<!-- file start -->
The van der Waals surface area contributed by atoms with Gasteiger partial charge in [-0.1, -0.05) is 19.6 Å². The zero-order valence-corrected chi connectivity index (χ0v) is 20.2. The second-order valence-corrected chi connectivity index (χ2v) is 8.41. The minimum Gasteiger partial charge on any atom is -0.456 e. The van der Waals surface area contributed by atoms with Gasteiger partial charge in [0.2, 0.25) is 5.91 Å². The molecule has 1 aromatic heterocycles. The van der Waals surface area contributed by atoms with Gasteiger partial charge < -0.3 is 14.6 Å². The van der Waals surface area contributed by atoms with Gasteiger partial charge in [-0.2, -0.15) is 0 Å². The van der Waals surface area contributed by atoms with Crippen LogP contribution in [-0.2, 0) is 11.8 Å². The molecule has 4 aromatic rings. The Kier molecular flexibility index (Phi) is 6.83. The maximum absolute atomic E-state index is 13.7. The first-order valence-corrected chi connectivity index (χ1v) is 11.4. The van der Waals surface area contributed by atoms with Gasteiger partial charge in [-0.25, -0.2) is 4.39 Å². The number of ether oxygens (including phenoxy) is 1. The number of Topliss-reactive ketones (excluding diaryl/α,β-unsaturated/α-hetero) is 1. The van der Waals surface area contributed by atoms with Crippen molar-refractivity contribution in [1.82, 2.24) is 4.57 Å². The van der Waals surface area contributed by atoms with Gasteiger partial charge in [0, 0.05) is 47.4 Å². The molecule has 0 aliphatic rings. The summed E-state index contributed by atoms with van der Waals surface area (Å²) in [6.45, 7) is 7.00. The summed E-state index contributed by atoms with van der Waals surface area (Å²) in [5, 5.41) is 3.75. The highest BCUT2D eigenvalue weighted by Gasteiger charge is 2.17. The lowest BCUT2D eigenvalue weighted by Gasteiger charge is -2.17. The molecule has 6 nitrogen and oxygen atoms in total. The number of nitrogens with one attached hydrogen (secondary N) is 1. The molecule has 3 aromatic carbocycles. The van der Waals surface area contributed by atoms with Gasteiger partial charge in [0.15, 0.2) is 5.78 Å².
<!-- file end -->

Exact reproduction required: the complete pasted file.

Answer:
The van der Waals surface area contributed by atoms with Gasteiger partial charge in [-0.1, -0.05) is 19.6 Å². The zero-order valence-corrected chi connectivity index (χ0v) is 20.2. The second-order valence-corrected chi connectivity index (χ2v) is 8.41. The minimum Gasteiger partial charge on any atom is -0.456 e. The van der Waals surface area contributed by atoms with Gasteiger partial charge in [0.2, 0.25) is 5.91 Å². The molecule has 1 aromatic heterocycles. The van der Waals surface area contributed by atoms with Gasteiger partial charge < -0.3 is 14.6 Å². The van der Waals surface area contributed by atoms with Gasteiger partial charge in [-0.2, -0.15) is 0 Å². The van der Waals surface area contributed by atoms with Crippen LogP contribution in [-0.2, 0) is 11.8 Å². The molecule has 4 aromatic rings. The Kier molecular flexibility index (Phi) is 6.83. The maximum absolute atomic E-state index is 13.7. The first-order valence-corrected chi connectivity index (χ1v) is 11.4. The van der Waals surface area contributed by atoms with Gasteiger partial charge in [-0.25, -0.2) is 4.39 Å². The number of ether oxygens (including phenoxy) is 1. The number of Topliss-reactive ketones (excluding diaryl/α,β-unsaturated/α-hetero) is 1. The van der Waals surface area contributed by atoms with Crippen molar-refractivity contribution in [1.82, 2.24) is 4.57 Å². The van der Waals surface area contributed by atoms with Gasteiger partial charge in [0, 0.05) is 47.4 Å². The molecule has 0 aliphatic rings. The summed E-state index contributed by atoms with van der Waals surface area (Å²) in [6.45, 7) is 7.00. The summed E-state index contributed by atoms with van der Waals surface area (Å²) in [5, 5.41) is 3.75. The highest BCUT2D eigenvalue weighted by Gasteiger charge is 2.17. The lowest BCUT2D eigenvalue weighted by Gasteiger charge is -2.17. The molecule has 6 nitrogen and oxygen atoms in total. The number of nitrogens with one attached hydrogen (secondary N) is 1. The molecule has 3 aromatic carbocycles. The van der Waals surface area contributed by atoms with Gasteiger partial charge in [0.15, 0.2) is 5.78 Å².